Try not to work yourself up over the stress test. I have had many stress tests, and I remember being worried the first time also. There are people right in the room (practically on the treadmill) with you. You will absolutely be able to stop if you need/want to. The test generally begins very, very slowly and every 2-3 minutes, they increase the speed and incline a little. Where I go for my tests, there is a chart in front of the treadmill with variations of smiley faces. The faces range from happy-happy to not so happy and they help you to designate how hard you think you are working.
Like the others said, your BP and heartrate will be monitored constantly. When you begin the test, you will probably be conversational with the techs. They will keep the conversation going to see how you do while you're walking and talking. As the speed increases and the incline goes up (a tiny bit), you will notice it gets more difficult to carry on a conversation. Don't worry about talking if it's uncomfortable. At that point, you're probably almost done with the test. It's like walking up a hilly sidewalk and trying to talk to someone at the same time....It does not hurt AT ALL and I'll bet you're gonna be surprised how easy it is.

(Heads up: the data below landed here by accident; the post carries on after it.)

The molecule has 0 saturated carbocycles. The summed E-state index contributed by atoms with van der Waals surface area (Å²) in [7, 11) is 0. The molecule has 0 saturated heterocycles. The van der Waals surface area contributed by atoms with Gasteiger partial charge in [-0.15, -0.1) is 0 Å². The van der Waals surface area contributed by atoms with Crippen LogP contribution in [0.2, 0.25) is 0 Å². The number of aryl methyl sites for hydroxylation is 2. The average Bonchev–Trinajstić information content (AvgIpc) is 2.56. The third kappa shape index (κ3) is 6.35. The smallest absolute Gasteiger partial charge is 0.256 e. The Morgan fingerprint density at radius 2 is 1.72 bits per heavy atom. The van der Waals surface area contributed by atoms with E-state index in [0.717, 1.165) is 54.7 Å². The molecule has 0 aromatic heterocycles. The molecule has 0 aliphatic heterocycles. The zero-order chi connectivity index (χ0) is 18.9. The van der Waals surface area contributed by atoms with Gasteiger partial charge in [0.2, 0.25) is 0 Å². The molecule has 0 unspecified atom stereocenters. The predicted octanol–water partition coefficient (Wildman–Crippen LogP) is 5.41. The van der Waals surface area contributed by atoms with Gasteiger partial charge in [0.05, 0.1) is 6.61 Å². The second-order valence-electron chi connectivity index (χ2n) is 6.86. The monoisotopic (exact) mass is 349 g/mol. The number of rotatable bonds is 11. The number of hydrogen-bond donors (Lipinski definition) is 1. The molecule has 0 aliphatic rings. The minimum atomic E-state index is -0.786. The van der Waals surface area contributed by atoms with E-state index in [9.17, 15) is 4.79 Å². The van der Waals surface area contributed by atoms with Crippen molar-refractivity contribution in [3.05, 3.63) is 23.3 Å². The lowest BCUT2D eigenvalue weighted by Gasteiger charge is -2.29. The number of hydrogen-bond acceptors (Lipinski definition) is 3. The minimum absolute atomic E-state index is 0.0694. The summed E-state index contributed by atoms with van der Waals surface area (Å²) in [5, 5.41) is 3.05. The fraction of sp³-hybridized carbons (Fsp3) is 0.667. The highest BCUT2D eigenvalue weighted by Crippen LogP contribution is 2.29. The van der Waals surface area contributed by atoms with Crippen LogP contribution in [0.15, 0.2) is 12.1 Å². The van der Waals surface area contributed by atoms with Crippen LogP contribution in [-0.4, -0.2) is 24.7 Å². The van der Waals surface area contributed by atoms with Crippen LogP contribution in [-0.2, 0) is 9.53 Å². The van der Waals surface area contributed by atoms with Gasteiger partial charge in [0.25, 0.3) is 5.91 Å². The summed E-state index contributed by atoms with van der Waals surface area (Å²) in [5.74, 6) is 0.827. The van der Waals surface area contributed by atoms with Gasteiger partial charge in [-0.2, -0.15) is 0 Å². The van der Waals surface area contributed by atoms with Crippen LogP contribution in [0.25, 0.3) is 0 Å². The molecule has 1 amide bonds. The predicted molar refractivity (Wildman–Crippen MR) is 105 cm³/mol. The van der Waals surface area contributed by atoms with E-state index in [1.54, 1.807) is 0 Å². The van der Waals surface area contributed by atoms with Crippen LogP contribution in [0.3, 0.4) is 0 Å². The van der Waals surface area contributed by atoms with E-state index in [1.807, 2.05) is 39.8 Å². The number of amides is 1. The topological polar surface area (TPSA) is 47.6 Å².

My mom had her first stress test last year (she is in her 70's) and she said it was a lot easier than she thought. My daughter just had one and although she was getting fatigued, she was absolutely fine. Try not to worry -- you're gonna be the treadmill master! Once you've had your test (and you're gonna do GREAT), let us know what you thought. I'll be you'll be back helping the next anxious patient with their upcoming test : )
About not leaving the house -- start small if you have to (get the mail and walk a few houses), but build back up to normal amounts of time away from the house. Don't let this "quirk" get in the way of enjoying each day!!